On 3 January 2007 at 72 FR 26, EPA promulgated revisions to 40 CFR Part 63 Subpart HH to include Area Sources within the rule. This rule applies to emissions of benzene from triethylene glycol (TEG) dehydrators located at upstream oil and gas producing facilities and gas plants, which are not Major Sources. Area Source TEG dehydrators are placed into one of four groupings. 1) Black oil facilities, exempted from the rule. 2) Exempted facilities, not controlled because of low volume throughput. 3) Facilities Within UA plus offset and UC, e.g., TEG dehydrators located in Urbanized Areas (UA), plus a two-mile buffer zone (Offset) around each Urbanized Area, plus Urban Clusters (UC) containing ≤ 10,000 people, and 4) TEG dehydrators located outside of UA plus offset and UC.

For purposes of compliance, the term, Urban-1 County, appears in the rule and defined as a county containing a large Metropolitan Statistical Area. Most existing TEG dehydrators must implement the rule by January 2007. New TEG dehydrators must implement the rule before startup.

U.S. Census Bureau defines Urban Cluster as an urban area containing 2500 persons. Accordingly, the U.S. Census Bureau does not provide maps for Urban Cluster data in the "EPA 10,000 person" format. Therefore, API developed a computer program for locating dehydrators relative to the UA plus offset and UC. The computer method has not been implemented, because; no operator was willing sponsor the website. Accordingly, this paper provides a manual method of determining if a dehydrator is within or outside an UA plus offset and UC.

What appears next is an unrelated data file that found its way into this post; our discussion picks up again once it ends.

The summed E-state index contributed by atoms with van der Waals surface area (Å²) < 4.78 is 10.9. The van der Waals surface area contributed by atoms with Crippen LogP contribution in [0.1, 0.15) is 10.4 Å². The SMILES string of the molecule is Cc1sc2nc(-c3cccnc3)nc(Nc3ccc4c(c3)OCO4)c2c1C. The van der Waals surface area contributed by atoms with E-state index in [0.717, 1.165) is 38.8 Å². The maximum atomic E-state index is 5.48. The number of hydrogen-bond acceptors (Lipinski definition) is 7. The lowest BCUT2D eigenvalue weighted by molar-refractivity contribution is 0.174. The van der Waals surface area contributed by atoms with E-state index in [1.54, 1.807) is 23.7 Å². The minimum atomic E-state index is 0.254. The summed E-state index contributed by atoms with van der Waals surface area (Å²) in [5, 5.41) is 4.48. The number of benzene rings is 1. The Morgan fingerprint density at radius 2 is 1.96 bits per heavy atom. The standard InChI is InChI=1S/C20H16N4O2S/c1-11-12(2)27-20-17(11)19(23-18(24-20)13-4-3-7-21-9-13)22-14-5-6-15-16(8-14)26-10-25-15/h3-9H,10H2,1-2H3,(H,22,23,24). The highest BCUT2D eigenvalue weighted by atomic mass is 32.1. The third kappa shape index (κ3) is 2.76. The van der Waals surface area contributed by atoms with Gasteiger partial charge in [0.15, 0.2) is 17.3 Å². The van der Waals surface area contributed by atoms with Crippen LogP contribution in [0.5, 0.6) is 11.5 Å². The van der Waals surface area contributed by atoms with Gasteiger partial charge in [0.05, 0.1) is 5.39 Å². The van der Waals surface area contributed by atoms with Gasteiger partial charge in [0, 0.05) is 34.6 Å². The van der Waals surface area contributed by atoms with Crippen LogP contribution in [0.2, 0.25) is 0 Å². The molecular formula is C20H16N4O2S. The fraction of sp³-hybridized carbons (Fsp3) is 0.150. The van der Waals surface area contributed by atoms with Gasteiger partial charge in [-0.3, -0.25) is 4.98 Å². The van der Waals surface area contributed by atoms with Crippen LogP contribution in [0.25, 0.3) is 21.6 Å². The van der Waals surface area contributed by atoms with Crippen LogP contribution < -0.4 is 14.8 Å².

Area Source dehydrator emissions controls depend on facility location and throughput or emissions. Emissions controls range from doing nothing, to optimizing TEG flow rates, to add-on control equipment. Affected TEG dehydrators within UA plus offset and UC areas are required to install benzene emission control equipment and provide automatic surveillance recording. TEG dehydrators outside of the UA plus offset and UC areas must operate dehydrators at or less than the optimum glycol flow rates developed by EPA or decrease emissions to below 1-ton per year. It is doubtful if small operators are in compliance. The paper demonstrates the EPA "optimum glycol flow rate" proposal is so impractical as to be impossible to implement in the field.

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